The view from Billinudgel

Dutton’s double standards
The au pair controversy may lead some to ask if the minister has any standards at all


Powerful and sensitive weapons need to be handled with extreme care if they are not to harm the user as well as the intended victim. Ministerial intervention is a powerful and sensitive weapon.

In any democratic system, it is a necessary and desirable one: elected ministers must always be the ultimate arbiters, which is why the bureaucrats refer to them, somewhat ruefully, as their political masters.

But the weapon cannot be used recklessly or capriciously; the ability of a politician to override the considered advice of their department must always be treated as an exception, and must also always be capable of justification if challenged, as it may be.

And nowhere is this problem more fraught than in the area of immigration. The Commonwealth has a top-of-the-pile role in the administration of services to the public, but, as a result of the Constitution, the vast bulk of them – education, health and most of welfare – are dealt with in practical terms by the states. Thus whatever conflicts that emerge are usually at arm’s length from Canberra, which is just as the feds like it. If their constituents lobby for favours, they can be instantly duck-shoved across to the next level of government. Immigration is the exception to this rule, where the buck stops firmly with the federal minister and their department.

As the now-former minister Peter Dutton says, there is a constant stream of submissions from the public and from their representatives – whether advocates, log rollers or private members just passing the messages on – demanding that unfavourable decisions be overturned.

Most of these decisions, of course, are not overturned; the vast majority of times, the bureaucrats get it right – or at least right enough to satisfy the minister. And those making appeals who get the verdict they were hoping for are unlikely to complain, which means the minister gets a private pat on the back and can get on with their real work.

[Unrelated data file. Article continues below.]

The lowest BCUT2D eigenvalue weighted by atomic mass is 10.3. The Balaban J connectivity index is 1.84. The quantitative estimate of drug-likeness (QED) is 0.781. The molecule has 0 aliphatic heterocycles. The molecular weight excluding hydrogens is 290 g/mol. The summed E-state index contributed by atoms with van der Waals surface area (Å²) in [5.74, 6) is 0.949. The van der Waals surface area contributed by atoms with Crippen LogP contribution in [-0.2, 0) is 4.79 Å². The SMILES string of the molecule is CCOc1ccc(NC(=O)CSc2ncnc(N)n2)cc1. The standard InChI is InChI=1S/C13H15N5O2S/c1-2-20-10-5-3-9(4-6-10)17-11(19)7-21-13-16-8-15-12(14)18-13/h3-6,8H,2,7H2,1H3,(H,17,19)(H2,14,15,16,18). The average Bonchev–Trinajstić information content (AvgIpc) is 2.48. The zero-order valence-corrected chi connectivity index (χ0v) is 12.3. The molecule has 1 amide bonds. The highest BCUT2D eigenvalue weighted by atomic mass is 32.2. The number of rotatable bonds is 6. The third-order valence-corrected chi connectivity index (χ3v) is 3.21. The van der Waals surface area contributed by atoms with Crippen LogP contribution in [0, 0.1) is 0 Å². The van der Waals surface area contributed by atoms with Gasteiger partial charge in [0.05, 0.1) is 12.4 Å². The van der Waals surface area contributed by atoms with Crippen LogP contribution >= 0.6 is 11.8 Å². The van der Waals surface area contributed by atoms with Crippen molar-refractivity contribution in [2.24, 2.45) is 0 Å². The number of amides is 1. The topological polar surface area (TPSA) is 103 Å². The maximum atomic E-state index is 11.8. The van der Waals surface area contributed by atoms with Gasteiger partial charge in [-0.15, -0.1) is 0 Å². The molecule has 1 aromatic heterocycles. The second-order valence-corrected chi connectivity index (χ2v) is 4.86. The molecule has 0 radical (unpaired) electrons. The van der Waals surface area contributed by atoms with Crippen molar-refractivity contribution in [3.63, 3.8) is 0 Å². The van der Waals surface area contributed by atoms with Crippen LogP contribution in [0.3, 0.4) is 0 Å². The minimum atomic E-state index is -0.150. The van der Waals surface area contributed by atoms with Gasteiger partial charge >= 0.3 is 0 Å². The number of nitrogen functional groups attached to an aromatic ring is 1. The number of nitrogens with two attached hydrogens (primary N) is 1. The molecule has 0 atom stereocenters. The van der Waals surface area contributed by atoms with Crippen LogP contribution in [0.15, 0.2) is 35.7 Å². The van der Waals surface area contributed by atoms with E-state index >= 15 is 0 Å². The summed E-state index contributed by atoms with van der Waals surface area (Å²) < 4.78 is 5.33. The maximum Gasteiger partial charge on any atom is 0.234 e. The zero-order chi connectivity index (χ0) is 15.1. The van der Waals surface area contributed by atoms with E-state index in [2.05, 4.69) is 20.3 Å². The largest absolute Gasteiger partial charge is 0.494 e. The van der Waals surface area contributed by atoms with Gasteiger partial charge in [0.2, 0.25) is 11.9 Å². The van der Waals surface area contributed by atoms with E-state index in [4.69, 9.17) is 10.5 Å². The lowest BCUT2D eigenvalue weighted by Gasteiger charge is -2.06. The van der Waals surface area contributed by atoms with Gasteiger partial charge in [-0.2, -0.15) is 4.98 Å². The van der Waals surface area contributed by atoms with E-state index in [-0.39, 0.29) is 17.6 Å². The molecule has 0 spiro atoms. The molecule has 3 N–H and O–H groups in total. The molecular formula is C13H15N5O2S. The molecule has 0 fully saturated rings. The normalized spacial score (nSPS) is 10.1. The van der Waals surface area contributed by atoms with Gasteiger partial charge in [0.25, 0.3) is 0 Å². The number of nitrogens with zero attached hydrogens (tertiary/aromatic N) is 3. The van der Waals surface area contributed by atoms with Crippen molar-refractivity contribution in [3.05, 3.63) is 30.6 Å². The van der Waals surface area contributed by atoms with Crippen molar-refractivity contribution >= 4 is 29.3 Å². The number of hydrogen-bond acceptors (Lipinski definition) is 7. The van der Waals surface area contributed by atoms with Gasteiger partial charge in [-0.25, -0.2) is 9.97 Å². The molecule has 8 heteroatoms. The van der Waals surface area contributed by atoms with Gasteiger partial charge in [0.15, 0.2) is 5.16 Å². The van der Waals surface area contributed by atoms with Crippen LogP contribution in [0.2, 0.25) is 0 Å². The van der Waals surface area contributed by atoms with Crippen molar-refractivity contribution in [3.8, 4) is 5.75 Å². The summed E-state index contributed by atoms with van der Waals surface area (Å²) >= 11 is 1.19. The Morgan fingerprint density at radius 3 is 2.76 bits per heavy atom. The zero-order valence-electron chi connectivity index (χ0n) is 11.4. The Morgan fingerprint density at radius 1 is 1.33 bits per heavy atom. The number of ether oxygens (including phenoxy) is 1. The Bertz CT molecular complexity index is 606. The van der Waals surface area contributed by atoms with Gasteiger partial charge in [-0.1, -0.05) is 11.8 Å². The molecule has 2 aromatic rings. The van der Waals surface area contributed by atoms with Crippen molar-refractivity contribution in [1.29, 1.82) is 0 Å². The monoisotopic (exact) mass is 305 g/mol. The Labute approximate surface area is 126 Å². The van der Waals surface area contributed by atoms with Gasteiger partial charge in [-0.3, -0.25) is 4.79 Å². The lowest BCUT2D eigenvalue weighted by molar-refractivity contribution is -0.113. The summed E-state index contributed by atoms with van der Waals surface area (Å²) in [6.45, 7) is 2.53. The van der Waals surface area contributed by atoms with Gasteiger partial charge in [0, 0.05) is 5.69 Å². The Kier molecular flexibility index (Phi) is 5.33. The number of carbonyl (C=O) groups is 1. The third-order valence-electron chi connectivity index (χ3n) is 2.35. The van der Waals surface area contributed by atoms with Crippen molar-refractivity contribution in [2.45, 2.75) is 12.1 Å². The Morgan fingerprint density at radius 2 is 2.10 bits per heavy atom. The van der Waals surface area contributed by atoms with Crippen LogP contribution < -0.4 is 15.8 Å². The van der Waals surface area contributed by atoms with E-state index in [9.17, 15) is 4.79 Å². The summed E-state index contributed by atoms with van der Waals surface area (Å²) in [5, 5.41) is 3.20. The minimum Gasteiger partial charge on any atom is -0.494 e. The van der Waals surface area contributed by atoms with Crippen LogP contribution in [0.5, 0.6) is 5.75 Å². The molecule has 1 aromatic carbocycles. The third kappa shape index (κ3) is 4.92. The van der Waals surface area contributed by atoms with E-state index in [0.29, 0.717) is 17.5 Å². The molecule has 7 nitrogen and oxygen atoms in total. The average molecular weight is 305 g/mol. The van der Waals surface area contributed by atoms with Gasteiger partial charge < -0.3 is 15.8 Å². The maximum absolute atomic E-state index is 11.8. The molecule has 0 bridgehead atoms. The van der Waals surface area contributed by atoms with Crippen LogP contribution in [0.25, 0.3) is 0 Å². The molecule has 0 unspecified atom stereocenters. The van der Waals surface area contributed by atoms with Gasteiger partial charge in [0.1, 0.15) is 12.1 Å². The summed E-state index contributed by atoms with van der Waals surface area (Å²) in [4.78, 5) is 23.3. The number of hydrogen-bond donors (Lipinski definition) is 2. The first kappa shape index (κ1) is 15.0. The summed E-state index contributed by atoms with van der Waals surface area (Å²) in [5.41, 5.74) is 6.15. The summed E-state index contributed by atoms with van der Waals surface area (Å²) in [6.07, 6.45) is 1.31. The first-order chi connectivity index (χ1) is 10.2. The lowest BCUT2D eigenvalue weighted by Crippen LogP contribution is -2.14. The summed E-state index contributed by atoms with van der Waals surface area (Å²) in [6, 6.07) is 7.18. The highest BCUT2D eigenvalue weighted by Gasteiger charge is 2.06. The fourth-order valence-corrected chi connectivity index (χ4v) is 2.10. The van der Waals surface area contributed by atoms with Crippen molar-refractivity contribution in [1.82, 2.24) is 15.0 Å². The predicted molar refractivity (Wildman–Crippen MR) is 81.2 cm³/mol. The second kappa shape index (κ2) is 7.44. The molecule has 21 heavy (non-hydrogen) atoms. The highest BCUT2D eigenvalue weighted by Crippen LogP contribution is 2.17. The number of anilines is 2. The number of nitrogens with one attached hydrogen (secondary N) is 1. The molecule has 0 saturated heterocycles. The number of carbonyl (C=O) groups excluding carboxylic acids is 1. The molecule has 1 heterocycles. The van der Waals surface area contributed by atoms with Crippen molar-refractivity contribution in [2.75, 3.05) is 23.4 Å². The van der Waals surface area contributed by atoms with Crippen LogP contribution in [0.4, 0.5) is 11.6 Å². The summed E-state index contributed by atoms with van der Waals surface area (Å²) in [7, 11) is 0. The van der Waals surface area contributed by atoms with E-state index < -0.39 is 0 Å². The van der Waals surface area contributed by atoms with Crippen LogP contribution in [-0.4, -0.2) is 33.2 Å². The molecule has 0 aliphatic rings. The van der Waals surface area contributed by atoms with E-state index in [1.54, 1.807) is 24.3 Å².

But if, as in the case of Dutton and immigration under him, the “real work” involved a ruthlessness bordering on brutality where legitimate asylum seekers were concerned. Against this backdrop, it is hardly sensible to overrule departmental officials’ decisions regarding the detention of two European women, and to then argue that this intervention was made on the grounds of “Australia as a humane and generous society”.

That there is at least a suspicion that helping out mates may have been a factor has led to accusations of cronyism, if not actual corruption. At the very least, Dutton is guilty of double standards – although the hapless stranded on Nauru and Manus may ask if he has any standards at all.

Even before the au pair controversy was revealed, it was obvious that the amalgamation of border security and immigration was running into difficulties, which is presumably one reason Scott Morrison has hived immigration off to David Coleman, who can be relied on to keep his head down.

So Dutton can continue to be Darth Vader in the larger job, once he gets through the current brouhaha – which he will; he may be rightly discredited by the voters and even by his former commissioner, Roman Quaedvlieg, but still has plenty of protection in the party room.

And yet the fact that he reckons he is being white-anted, by both his own department and by his own side, means there will still be tensions ahead. It may be time for ministerial discretion to be rather more discreet.

Mungo MacCallum

Mungo MacCallum is a political journalist and commentator. His books include Run Johnny Run, Poll Dancing, and Punch and Judy. Visit his blog, The View from Billinudgel.

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